Never before published in its entirety in English, The Address Book is a key and controversial work in Sophie Calle’s oeuvre. Having found a lost address book on the street in Paris, Calle copied the pages before returning it anonymously to its owner. She then embarked on a search to come to know this stranger by contacting listed individuals—in essence, following him through the map of his acquaintances. Her written accounts of these encounters with friends, family and colleagues—juxtaposed with Calle’s photographs—originally appeared as serial in the newspaper Libération over the course of one month in 1983.
As the entries accumulate, so do the vivid impressions of the address book’s owner, Pierre D., while also suggesting ever more complicated stories as information is gifted, parsed, and withheld by the people she encounters. A multitude of details, from the seemingly banal to the potentially revelatory, are not only collaged into a fragile and strangely intimate portrait of Pierre D.; they also accumulate into a collection of miniatures of the people around him as they reveal something, often unknowingly, of themselves. Further layering The Address Book is Calle’s first person narrative in which she interrogates herself—her fears, obsessions, and assumptions—over the course of her pursuit.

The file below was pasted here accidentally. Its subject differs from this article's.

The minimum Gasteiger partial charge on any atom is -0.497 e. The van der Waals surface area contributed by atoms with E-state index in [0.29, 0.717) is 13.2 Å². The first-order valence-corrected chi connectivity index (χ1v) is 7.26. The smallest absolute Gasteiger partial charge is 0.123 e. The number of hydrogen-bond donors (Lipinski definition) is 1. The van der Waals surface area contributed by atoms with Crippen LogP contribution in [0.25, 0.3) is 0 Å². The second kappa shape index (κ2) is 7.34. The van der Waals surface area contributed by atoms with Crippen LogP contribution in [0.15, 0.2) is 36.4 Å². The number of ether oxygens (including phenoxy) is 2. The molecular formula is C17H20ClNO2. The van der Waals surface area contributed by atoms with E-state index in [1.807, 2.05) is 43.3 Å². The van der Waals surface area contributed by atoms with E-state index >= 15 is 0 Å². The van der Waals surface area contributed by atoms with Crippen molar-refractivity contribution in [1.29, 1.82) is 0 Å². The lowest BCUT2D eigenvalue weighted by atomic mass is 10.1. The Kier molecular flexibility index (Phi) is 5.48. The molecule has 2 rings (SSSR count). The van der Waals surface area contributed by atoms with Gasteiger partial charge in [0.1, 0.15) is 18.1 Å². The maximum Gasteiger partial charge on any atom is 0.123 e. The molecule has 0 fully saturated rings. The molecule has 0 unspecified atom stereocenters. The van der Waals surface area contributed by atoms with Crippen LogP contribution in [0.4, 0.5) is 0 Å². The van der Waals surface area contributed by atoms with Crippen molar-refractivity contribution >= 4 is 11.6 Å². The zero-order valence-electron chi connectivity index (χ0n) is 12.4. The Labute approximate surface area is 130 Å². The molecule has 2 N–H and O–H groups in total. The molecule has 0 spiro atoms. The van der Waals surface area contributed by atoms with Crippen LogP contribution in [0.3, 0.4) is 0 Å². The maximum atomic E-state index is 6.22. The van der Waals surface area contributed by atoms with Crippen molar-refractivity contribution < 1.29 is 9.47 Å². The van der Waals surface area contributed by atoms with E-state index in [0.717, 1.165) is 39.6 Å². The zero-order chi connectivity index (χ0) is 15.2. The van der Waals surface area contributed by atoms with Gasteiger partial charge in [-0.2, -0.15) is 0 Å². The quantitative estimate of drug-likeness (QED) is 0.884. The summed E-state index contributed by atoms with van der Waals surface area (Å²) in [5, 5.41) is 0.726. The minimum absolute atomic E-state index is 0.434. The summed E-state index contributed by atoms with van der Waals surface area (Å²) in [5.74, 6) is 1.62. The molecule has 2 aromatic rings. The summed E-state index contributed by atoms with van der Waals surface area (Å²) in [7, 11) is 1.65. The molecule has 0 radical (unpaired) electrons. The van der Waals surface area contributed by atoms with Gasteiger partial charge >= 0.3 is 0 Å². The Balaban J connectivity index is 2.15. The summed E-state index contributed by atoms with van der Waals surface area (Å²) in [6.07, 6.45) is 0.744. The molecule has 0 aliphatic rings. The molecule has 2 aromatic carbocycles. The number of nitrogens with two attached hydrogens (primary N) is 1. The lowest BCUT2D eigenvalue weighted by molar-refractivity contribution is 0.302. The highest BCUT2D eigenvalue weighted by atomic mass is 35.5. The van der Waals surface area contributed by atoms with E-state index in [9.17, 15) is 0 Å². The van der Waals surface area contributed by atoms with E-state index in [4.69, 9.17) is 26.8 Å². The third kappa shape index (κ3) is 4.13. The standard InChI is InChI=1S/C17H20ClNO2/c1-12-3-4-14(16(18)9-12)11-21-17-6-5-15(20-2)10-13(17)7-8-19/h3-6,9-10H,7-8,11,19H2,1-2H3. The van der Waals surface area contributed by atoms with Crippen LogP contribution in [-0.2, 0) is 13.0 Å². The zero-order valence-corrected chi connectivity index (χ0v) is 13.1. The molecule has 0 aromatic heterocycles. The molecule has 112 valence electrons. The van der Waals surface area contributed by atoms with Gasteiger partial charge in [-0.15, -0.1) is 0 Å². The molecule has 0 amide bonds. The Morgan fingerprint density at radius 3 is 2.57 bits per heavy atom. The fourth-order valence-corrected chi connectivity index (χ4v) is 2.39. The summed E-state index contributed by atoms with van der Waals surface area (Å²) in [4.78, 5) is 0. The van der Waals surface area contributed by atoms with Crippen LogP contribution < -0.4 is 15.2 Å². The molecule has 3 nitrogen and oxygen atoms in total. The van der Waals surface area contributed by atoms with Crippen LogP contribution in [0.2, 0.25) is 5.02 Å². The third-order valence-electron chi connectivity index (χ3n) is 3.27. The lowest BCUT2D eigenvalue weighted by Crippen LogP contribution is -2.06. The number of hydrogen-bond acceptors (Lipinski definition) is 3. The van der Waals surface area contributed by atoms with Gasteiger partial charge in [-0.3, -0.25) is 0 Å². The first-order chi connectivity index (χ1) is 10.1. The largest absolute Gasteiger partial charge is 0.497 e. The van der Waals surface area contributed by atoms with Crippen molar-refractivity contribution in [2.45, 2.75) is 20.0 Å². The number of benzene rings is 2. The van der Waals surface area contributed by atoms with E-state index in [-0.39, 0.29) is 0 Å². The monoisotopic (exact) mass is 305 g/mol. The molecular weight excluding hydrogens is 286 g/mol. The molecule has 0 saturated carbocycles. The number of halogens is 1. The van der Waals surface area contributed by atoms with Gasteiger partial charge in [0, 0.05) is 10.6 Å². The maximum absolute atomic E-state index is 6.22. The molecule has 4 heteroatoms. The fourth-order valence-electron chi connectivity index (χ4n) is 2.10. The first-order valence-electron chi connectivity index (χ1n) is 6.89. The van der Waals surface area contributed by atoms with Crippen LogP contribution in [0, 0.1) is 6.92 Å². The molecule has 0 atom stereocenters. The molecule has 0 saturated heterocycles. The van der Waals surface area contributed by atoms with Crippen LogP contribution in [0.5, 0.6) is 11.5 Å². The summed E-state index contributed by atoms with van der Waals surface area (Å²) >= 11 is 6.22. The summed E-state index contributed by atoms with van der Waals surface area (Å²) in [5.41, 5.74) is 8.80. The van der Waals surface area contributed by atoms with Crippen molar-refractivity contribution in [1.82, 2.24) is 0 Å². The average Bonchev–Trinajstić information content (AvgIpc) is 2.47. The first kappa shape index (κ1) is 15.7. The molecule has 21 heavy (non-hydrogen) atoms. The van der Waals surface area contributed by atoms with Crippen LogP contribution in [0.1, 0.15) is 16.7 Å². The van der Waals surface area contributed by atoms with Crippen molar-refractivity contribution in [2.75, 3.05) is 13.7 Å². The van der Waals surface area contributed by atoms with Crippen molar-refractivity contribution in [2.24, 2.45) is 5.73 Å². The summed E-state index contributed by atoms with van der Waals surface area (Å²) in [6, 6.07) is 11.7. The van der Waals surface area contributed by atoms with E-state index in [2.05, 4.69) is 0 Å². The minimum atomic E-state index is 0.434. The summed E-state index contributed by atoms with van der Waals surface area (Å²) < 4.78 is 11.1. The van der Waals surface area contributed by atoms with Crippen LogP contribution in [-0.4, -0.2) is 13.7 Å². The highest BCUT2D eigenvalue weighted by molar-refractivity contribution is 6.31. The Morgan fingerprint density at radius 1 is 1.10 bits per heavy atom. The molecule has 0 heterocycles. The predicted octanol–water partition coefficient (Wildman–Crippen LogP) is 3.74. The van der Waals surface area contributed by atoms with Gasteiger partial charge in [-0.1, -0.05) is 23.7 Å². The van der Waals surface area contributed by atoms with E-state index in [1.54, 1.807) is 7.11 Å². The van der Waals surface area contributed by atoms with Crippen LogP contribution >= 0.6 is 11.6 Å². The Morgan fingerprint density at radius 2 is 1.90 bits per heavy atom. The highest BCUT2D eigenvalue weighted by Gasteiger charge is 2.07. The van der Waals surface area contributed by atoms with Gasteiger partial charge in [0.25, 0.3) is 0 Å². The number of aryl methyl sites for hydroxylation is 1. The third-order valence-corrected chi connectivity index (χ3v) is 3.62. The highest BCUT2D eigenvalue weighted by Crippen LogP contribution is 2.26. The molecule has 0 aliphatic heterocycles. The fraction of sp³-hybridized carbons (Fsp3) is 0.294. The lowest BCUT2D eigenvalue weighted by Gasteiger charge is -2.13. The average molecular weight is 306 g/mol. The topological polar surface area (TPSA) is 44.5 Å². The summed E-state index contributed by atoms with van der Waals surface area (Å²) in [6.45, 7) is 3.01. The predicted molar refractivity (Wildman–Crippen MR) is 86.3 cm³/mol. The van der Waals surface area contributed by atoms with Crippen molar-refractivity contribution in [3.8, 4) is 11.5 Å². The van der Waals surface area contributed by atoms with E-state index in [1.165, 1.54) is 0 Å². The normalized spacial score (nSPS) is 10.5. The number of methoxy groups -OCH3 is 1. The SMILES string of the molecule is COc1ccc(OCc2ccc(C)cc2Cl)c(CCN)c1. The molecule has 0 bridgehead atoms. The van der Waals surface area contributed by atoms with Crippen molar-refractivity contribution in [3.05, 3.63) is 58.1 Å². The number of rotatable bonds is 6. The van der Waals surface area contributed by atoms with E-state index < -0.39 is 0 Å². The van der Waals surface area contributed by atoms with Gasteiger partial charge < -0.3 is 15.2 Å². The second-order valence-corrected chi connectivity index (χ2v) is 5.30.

When Pierre D. learned about the work and its appearance in the newspaper, he threatened to sue (and demanded that Libération publish nude photographs of Calle as a reciprocal invasion of privacy). Calle agreed not to republish the work until after his death. In the almost thirty years since its original publication in France, The Address Book has never been published in full again, only described—in Double Game, Calle’s monograph which converses with Paul Auster’s novel Leviathan, and again in the novel itself as a work thought up (but not executed) by the fictional character Maria whom Auster based on Calle.
Part conceptual art, part character study, part confession, part essay, The Address Book is, above all, a prism through which desire and the elusory, persona and identity, the private and the public, knowledge and the unknown are refracted in luminous and provocative ways.
This is the first trade publication in English of The Address Book (Gemini G.E.L. in Los Angeles released a suite of lithographs modeled on the original tabloid pages from Libération in an edition of 45). Designed in collaboration with Calle, Siglio’s book has the physical weight and feel of an actual address book, creating an intimate space that allows the story to unfold and be savored by the reader.
Publisher: Siglio Press
Size: 5.25 x 7"
104 pages, 26 b/w + 2 colour illustrations
Publisher's price: £22.95